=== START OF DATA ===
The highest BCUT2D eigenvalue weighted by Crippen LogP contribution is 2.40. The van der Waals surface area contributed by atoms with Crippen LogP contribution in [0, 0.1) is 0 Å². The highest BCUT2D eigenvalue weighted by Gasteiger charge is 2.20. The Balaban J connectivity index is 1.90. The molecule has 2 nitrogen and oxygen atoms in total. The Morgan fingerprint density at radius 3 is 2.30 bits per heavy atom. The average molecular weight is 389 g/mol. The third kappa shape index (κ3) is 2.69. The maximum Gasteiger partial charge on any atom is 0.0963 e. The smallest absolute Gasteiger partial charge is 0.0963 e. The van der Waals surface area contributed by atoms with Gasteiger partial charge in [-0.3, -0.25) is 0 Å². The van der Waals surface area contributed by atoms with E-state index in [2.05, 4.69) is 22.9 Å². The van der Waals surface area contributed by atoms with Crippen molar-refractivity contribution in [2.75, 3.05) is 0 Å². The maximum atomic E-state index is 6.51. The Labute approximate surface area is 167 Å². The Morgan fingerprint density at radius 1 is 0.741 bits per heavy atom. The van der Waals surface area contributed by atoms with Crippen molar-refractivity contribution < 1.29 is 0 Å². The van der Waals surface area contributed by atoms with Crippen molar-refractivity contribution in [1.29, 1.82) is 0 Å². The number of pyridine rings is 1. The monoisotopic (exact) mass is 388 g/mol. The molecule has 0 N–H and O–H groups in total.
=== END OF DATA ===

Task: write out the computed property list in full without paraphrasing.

The highest BCUT2D eigenvalue weighted by Crippen LogP contribution is 2.40. The van der Waals surface area contributed by atoms with Crippen LogP contribution in [0, 0.1) is 0 Å². The highest BCUT2D eigenvalue weighted by Gasteiger charge is 2.20. The Balaban J connectivity index is 1.90. The molecule has 2 nitrogen and oxygen atoms in total. The Morgan fingerprint density at radius 3 is 2.30 bits per heavy atom. The average molecular weight is 389 g/mol. The third kappa shape index (κ3) is 2.69. The maximum Gasteiger partial charge on any atom is 0.0963 e. The smallest absolute Gasteiger partial charge is 0.0963 e. The van der Waals surface area contributed by atoms with Gasteiger partial charge in [-0.3, -0.25) is 0 Å². The van der Waals surface area contributed by atoms with E-state index in [2.05, 4.69) is 22.9 Å². The van der Waals surface area contributed by atoms with Crippen molar-refractivity contribution in [2.75, 3.05) is 0 Å². The maximum atomic E-state index is 6.51. The Labute approximate surface area is 167 Å². The Morgan fingerprint density at radius 1 is 0.741 bits per heavy atom. The van der Waals surface area contributed by atoms with Crippen molar-refractivity contribution < 1.29 is 0 Å². The van der Waals surface area contributed by atoms with Crippen molar-refractivity contribution in [1.29, 1.82) is 0 Å². The number of pyridine rings is 1. The monoisotopic (exact) mass is 388 g/mol. The molecule has 0 N–H and O–H groups in total.